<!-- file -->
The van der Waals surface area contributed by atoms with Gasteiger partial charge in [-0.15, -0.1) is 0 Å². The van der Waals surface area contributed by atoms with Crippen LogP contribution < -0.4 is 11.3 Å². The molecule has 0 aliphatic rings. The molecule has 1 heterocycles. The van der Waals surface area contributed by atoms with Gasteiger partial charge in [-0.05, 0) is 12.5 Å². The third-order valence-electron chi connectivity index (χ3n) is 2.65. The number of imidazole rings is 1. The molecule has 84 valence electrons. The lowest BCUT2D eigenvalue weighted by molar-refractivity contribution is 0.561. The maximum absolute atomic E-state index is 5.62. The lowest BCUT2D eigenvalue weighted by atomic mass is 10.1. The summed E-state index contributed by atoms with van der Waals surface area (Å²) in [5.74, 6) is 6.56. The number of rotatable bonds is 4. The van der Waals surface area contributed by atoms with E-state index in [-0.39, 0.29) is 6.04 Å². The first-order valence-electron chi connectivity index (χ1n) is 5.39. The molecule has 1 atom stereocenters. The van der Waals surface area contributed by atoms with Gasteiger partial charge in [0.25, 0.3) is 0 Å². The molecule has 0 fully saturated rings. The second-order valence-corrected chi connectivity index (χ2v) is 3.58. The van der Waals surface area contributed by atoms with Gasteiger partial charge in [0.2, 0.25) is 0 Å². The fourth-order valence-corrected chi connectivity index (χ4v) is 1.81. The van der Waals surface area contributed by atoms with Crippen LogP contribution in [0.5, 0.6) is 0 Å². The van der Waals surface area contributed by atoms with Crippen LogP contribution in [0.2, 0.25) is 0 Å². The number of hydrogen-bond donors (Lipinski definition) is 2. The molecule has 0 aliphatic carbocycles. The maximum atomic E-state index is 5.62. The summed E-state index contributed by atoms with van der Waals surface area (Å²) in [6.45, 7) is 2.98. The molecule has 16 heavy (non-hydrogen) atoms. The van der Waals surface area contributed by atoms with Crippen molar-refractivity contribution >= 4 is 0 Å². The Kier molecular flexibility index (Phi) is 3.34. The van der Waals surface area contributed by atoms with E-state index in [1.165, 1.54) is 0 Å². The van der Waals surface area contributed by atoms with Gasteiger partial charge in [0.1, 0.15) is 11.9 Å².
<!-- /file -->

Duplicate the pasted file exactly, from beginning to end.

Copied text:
The van der Waals surface area contributed by atoms with Gasteiger partial charge in [-0.15, -0.1) is 0 Å². The van der Waals surface area contributed by atoms with Crippen LogP contribution < -0.4 is 11.3 Å². The molecule has 0 aliphatic rings. The molecule has 1 heterocycles. The van der Waals surface area contributed by atoms with Gasteiger partial charge in [-0.05, 0) is 12.5 Å². The third-order valence-electron chi connectivity index (χ3n) is 2.65. The number of imidazole rings is 1. The molecule has 84 valence electrons. The lowest BCUT2D eigenvalue weighted by molar-refractivity contribution is 0.561. The maximum absolute atomic E-state index is 5.62. The lowest BCUT2D eigenvalue weighted by atomic mass is 10.1. The summed E-state index contributed by atoms with van der Waals surface area (Å²) in [5.74, 6) is 6.56. The number of rotatable bonds is 4. The van der Waals surface area contributed by atoms with E-state index in [-0.39, 0.29) is 6.04 Å². The first-order valence-electron chi connectivity index (χ1n) is 5.39. The molecule has 1 atom stereocenters. The van der Waals surface area contributed by atoms with Gasteiger partial charge in [0.25, 0.3) is 0 Å². The molecule has 0 fully saturated rings. The second-order valence-corrected chi connectivity index (χ2v) is 3.58. The van der Waals surface area contributed by atoms with Gasteiger partial charge in [0.2, 0.25) is 0 Å². The fourth-order valence-corrected chi connectivity index (χ4v) is 1.81. The van der Waals surface area contributed by atoms with Crippen LogP contribution in [0.5, 0.6) is 0 Å². The van der Waals surface area contributed by atoms with Crippen LogP contribution in [0.2, 0.25) is 0 Å². The number of hydrogen-bond donors (Lipinski definition) is 2. The molecule has 0 aliphatic carbocycles. The maximum atomic E-state index is 5.62. The summed E-state index contributed by atoms with van der Waals surface area (Å²) in [6.45, 7) is 2.98. The molecule has 16 heavy (non-hydrogen) atoms. The van der Waals surface area contributed by atoms with Crippen molar-refractivity contribution >= 4 is 0 Å². The Kier molecular flexibility index (Phi) is 3.34. The van der Waals surface area contributed by atoms with E-state index in [1.165, 1.54) is 0 Å². The van der Waals surface area contributed by atoms with Gasteiger partial charge in [0.1, 0.15) is 11.9 Å².